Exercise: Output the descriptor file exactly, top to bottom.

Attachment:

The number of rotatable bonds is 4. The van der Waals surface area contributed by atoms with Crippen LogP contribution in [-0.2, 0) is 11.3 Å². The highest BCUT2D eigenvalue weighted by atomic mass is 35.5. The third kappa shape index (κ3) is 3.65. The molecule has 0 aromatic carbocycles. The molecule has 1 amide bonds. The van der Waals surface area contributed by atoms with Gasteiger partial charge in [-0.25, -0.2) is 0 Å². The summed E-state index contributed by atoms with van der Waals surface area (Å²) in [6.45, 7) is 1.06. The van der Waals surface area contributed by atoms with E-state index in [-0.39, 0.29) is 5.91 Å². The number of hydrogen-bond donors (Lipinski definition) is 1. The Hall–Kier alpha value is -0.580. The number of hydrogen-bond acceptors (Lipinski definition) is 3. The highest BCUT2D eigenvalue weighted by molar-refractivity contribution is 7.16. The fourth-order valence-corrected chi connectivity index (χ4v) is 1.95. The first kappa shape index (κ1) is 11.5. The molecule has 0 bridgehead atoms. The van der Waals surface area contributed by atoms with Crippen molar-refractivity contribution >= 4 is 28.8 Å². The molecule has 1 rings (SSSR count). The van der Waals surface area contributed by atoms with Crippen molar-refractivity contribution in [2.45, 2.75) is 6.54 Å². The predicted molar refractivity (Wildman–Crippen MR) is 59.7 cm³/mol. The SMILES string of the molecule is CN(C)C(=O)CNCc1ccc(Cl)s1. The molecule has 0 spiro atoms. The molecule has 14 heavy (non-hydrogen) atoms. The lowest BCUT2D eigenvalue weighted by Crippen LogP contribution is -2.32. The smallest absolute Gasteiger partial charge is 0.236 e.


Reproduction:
The number of rotatable bonds is 4. The van der Waals surface area contributed by atoms with Crippen LogP contribution in [-0.2, 0) is 11.3 Å². The highest BCUT2D eigenvalue weighted by atomic mass is 35.5. The third kappa shape index (κ3) is 3.65. The molecule has 0 aromatic carbocycles. The molecule has 1 amide bonds. The van der Waals surface area contributed by atoms with Gasteiger partial charge in [-0.25, -0.2) is 0 Å². The summed E-state index contributed by atoms with van der Waals surface area (Å²) in [6.45, 7) is 1.06. The van der Waals surface area contributed by atoms with E-state index in [-0.39, 0.29) is 5.91 Å². The number of hydrogen-bond donors (Lipinski definition) is 1. The Hall–Kier alpha value is -0.580. The number of hydrogen-bond acceptors (Lipinski definition) is 3. The highest BCUT2D eigenvalue weighted by molar-refractivity contribution is 7.16. The fourth-order valence-corrected chi connectivity index (χ4v) is 1.95. The first kappa shape index (κ1) is 11.5. The molecule has 0 bridgehead atoms. The van der Waals surface area contributed by atoms with Crippen molar-refractivity contribution >= 4 is 28.8 Å². The molecule has 1 rings (SSSR count). The van der Waals surface area contributed by atoms with Crippen molar-refractivity contribution in [2.45, 2.75) is 6.54 Å². The predicted molar refractivity (Wildman–Crippen MR) is 59.7 cm³/mol. The SMILES string of the molecule is CN(C)C(=O)CNCc1ccc(Cl)s1. The molecule has 0 spiro atoms. The molecule has 14 heavy (non-hydrogen) atoms. The lowest BCUT2D eigenvalue weighted by Crippen LogP contribution is -2.32. The smallest absolute Gasteiger partial charge is 0.236 e.